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Colleen (1936)

Approved | | Musical, Romance | 21 March 1936 (USA)
The Ames Company makes every effort to keep Uncle Cedric away from any decisions or work. This is in the best interests for him and the company. Trouble starts when he hires a schemer named... See full summary »



(screen play), (screen play) | 2 more credits »

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Complete credited cast:
Colleen Reilly
Joe Cork
Minnie Hawkins
Cedric Ames
Alicia Ames
J.M. Kerrigan ...
Pop Reilly
Charles Coleman ...


The Ames Company makes every effort to keep Uncle Cedric away from any decisions or work. This is in the best interests for him and the company. Trouble starts when he hires a schemer named Joe as his personal assistant and then a gal named Minnie who loves fashion. He buys Minnie a dress shop where Colleen is the bookkeeper and scandal soon follows. When Donald goes to shut down the shop, he doesn't as he is infatuated by Colleen. Colleen runs the shop and fashion shows and starts to make a profit, but Minnie starts a scandal when Cedric tries to adopt her, but doesn't - much to the horror of Alicia and the amusement of the press. Then Joe sues Donald for the loss of Colleen's affection. Written by Tony Fontana <tony.fontana@spacebbs.com>

Plot Summary | Add Synopsis


DICK POWELL Starts Singing....RUBY KEELER Starts Tapping... See more »


Musical | Romance


Approved | See all certifications »




Release Date:

21 March 1936 (USA)  »

Also Known As:

Colleen, A Modista  »

Company Credits

Production Co:

Show detailed on  »

Technical Specs


Sound Mix:

Aspect Ratio:

1.37 : 1
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Did You Know?


The $50,000 Ames paid out to settle everything would equal nearly $870,000 in 2016. See more »


Cedric Ames: [aboard an ocean liner] Ah, the sparkling salt air. Nothing like an ocean voyage - nothing, nothing!
Alicia Ames: [she's seasick] No, except ptomaine poisoning. I'm never going to Europe again until they build a bridge from New York.
See more »


Edited into Six Hits and a Miss (1942) See more »


You Gotta Know How to Dance
(1936) (uncredited)
Music by Harry Warren
Lyrics by Al Dubin
Played during the opening photo credits and sung with special lyrics by Dick Powell,
Ruby Keeler, Jack Oakie, Joan Blondell, Hugh Herbert, Louise Fazenda,
, Luis Alberni and Marie Wilson and chorus and tap-danced by Paul Draper and chorus
Sung by Dick Powell, danced by Paul Draper and Ruby Keeler in the finale
Played also as background music
See more »

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User Reviews

Pleasant if bland final collaboration with Ruby Keeler and Dick Powell
3 November 2016 | by (United Kingdom) – See all my reviews

Of Ruby Keeler and Dick Powell's collaborations together, 'Colleen' is, along with 'Shipmates Forever', their weakest. This is not in any way saying that it's bad, because it isn't.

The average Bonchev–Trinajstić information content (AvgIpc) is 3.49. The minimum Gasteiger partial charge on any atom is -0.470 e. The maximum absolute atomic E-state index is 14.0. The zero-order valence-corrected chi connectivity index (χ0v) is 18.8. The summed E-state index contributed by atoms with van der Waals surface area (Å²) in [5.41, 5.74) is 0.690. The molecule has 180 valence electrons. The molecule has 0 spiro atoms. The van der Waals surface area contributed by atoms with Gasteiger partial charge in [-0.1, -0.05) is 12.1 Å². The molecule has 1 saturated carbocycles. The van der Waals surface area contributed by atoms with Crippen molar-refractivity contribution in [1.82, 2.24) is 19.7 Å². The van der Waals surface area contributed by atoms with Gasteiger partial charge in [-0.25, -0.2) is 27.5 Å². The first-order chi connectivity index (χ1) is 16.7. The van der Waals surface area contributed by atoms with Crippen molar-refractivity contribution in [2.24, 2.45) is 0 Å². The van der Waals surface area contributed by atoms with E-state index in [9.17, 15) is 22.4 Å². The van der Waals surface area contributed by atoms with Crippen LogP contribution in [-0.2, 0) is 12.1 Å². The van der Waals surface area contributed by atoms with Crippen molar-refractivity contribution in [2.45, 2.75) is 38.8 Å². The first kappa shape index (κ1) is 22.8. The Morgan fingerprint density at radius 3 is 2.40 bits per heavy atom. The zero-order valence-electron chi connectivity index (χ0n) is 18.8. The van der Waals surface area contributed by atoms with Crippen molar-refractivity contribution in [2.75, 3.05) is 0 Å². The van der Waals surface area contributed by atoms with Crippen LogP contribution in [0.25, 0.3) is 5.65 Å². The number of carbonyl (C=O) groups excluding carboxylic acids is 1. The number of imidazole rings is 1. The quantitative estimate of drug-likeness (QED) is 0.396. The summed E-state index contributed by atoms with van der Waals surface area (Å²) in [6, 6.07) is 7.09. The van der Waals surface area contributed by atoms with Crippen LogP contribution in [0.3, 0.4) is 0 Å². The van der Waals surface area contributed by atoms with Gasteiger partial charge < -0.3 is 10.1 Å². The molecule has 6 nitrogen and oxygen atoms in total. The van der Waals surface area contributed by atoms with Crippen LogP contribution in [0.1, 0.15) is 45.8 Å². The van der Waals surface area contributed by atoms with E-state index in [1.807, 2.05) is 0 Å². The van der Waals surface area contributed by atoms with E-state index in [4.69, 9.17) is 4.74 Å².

It's just that the pair did make much stronger films, that had more memorable songs and much better choreographed dance numbers, especially '42nd Street', 'Footlight Parade' and 'Goldiggers of 1933'. 'Dames' is also great fun, and 'Flirtation Walk' has enough charm and likability to make up for the flawed story.

There are numerous pleasures here. Joan Blondell and Jack Oakie come very close to stealing the film. Blondell is a bundle of joy with a natural screen presence and irresistible charm and Oakie is a lot of fun. Their scene together is a sheer delight and for me the highlight of 'Colleen'.

Keeler and Powell themselves don't disappoint either. Powell sings beautifully and is very likable, and while singing is not a strong suit of hers (and that to be honest is putting it mildly) Keeler fares better at dancing than in a few of her previous films and also has the charm and likability factor. While none of the songs are hits, they are still very pleasant and more than listenable, certainly deserving of better dance direction.

Didn't care for Hugh Herbert personally. He does have some amusing moments, but it just felt too much of The Hugh Herbert Show and, while some parts are entertaining, his broad and effete style of comedy did get tiresome. The script has the odd nice moment, but overall it's pretty feeble. The story is both silly and flimsy, yes even for a musical comedy.

One always says that musicals shouldn't be judged for their stories but it does depend though on how well executed the rest of the elements are, and 'Colleen' was an example of one where some things were done well and others left wanting. Paul Draper is like agreed a minor Fred Astaire without the elegance or grace, and he shows severe limitations as an actor, even in his dance with Keeler Keeler outperforms him by a country mile.

Lastly, the choreography and dance direction were seriously uninspired and leaden, am aware that you can't have Busby Berkeley all the time but the dance direction and how things were choreographed had such a lack of imagination that they were crying out for his involvement.

All in all, pleasant if bland. Watchable, but this should have been a better swansong collaboration overall for Keeler and Powell. 6/10 Bethany Cox

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